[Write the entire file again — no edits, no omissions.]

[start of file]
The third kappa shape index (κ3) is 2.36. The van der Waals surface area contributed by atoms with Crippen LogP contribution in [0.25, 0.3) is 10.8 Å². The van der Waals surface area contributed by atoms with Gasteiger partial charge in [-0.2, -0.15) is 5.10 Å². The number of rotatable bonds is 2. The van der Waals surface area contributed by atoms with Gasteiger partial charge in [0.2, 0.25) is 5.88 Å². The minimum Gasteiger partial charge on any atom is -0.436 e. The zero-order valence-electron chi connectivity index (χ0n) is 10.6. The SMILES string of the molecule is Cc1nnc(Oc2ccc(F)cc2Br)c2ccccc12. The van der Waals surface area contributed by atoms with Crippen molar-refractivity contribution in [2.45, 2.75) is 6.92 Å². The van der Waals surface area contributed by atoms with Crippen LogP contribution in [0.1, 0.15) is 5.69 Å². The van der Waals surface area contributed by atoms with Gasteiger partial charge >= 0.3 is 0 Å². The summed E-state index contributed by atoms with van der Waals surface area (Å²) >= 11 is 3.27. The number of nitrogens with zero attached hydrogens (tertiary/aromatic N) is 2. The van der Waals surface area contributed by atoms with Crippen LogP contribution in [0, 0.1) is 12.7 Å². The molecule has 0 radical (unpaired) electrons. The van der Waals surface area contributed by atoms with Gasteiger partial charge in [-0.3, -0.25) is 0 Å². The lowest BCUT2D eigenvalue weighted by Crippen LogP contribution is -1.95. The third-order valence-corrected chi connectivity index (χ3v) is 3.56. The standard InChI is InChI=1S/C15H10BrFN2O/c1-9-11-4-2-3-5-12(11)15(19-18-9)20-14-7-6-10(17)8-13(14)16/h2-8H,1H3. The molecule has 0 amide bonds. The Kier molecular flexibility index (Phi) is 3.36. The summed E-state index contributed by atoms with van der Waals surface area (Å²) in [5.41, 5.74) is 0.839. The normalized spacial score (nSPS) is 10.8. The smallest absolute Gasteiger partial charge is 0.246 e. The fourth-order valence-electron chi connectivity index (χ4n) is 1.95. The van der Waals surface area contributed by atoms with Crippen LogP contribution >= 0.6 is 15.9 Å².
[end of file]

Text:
The third kappa shape index (κ3) is 2.36. The van der Waals surface area contributed by atoms with Crippen LogP contribution in [0.25, 0.3) is 10.8 Å². The van der Waals surface area contributed by atoms with Gasteiger partial charge in [-0.2, -0.15) is 5.10 Å². The number of rotatable bonds is 2. The van der Waals surface area contributed by atoms with Gasteiger partial charge in [0.2, 0.25) is 5.88 Å². The minimum Gasteiger partial charge on any atom is -0.436 e. The zero-order valence-electron chi connectivity index (χ0n) is 10.6. The SMILES string of the molecule is Cc1nnc(Oc2ccc(F)cc2Br)c2ccccc12. The van der Waals surface area contributed by atoms with Crippen molar-refractivity contribution in [2.45, 2.75) is 6.92 Å². The van der Waals surface area contributed by atoms with Crippen LogP contribution in [0.1, 0.15) is 5.69 Å². The van der Waals surface area contributed by atoms with Gasteiger partial charge >= 0.3 is 0 Å². The summed E-state index contributed by atoms with van der Waals surface area (Å²) >= 11 is 3.27. The number of nitrogens with zero attached hydrogens (tertiary/aromatic N) is 2. The van der Waals surface area contributed by atoms with Crippen LogP contribution in [0, 0.1) is 12.7 Å². The molecule has 0 radical (unpaired) electrons. The van der Waals surface area contributed by atoms with Gasteiger partial charge in [-0.3, -0.25) is 0 Å². The lowest BCUT2D eigenvalue weighted by Crippen LogP contribution is -1.95. The third-order valence-corrected chi connectivity index (χ3v) is 3.56. The standard InChI is InChI=1S/C15H10BrFN2O/c1-9-11-4-2-3-5-12(11)15(19-18-9)20-14-7-6-10(17)8-13(14)16/h2-8H,1H3. The molecule has 0 amide bonds. The Kier molecular flexibility index (Phi) is 3.36. The summed E-state index contributed by atoms with van der Waals surface area (Å²) in [5.41, 5.74) is 0.839. The normalized spacial score (nSPS) is 10.8. The smallest absolute Gasteiger partial charge is 0.246 e. The fourth-order valence-electron chi connectivity index (χ4n) is 1.95. The van der Waals surface area contributed by atoms with Crippen LogP contribution >= 0.6 is 15.9 Å².